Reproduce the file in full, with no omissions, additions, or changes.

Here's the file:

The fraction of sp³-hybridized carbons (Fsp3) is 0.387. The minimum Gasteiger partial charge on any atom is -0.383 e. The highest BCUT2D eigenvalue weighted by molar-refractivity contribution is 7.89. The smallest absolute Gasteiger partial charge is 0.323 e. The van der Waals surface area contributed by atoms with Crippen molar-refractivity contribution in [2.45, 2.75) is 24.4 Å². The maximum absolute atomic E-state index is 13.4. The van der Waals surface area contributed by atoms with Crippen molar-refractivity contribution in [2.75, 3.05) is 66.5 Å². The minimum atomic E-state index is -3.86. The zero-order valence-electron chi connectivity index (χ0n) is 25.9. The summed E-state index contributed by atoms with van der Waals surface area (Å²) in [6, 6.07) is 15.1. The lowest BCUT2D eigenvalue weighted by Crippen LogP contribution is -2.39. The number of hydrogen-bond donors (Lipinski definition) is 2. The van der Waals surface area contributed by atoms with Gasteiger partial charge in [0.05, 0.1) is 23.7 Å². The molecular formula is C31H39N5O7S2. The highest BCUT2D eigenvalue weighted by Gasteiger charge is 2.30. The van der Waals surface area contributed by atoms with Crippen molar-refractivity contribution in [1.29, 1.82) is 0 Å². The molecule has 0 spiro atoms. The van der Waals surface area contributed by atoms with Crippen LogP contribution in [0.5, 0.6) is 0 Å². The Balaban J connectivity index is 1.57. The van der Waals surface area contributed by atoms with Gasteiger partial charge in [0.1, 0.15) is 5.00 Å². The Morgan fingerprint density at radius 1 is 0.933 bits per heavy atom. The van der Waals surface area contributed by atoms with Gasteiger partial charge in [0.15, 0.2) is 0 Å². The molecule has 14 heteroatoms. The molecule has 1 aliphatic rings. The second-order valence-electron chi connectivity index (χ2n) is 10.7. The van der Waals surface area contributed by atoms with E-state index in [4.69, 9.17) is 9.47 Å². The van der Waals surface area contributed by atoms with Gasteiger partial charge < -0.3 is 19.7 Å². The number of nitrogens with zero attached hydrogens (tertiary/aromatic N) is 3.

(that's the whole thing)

The fraction of sp³-hybridized carbons (Fsp3) is 0.387. The minimum Gasteiger partial charge on any atom is -0.383 e. The highest BCUT2D eigenvalue weighted by molar-refractivity contribution is 7.89. The smallest absolute Gasteiger partial charge is 0.323 e. The van der Waals surface area contributed by atoms with Crippen molar-refractivity contribution in [2.45, 2.75) is 24.4 Å². The maximum absolute atomic E-state index is 13.4. The van der Waals surface area contributed by atoms with Crippen molar-refractivity contribution in [2.75, 3.05) is 66.5 Å². The minimum atomic E-state index is -3.86. The zero-order valence-electron chi connectivity index (χ0n) is 25.9. The summed E-state index contributed by atoms with van der Waals surface area (Å²) in [6, 6.07) is 15.1. The lowest BCUT2D eigenvalue weighted by Crippen LogP contribution is -2.39. The number of hydrogen-bond donors (Lipinski definition) is 2. The van der Waals surface area contributed by atoms with Gasteiger partial charge in [0.05, 0.1) is 23.7 Å². The molecular formula is C31H39N5O7S2. The highest BCUT2D eigenvalue weighted by Gasteiger charge is 2.30. The van der Waals surface area contributed by atoms with Crippen molar-refractivity contribution in [1.29, 1.82) is 0 Å². The molecule has 0 spiro atoms. The van der Waals surface area contributed by atoms with Crippen LogP contribution in [0.5, 0.6) is 0 Å². The Balaban J connectivity index is 1.57. The van der Waals surface area contributed by atoms with Gasteiger partial charge in [0.1, 0.15) is 5.00 Å². The Morgan fingerprint density at radius 1 is 0.933 bits per heavy atom. The van der Waals surface area contributed by atoms with Gasteiger partial charge in [0.15, 0.2) is 0 Å². The molecule has 14 heteroatoms. The molecule has 1 aliphatic rings. The second-order valence-electron chi connectivity index (χ2n) is 10.7. The van der Waals surface area contributed by atoms with E-state index in [4.69, 9.17) is 9.47 Å². The van der Waals surface area contributed by atoms with Gasteiger partial charge < -0.3 is 19.7 Å². The number of nitrogens with zero attached hydrogens (tertiary/aromatic N) is 3.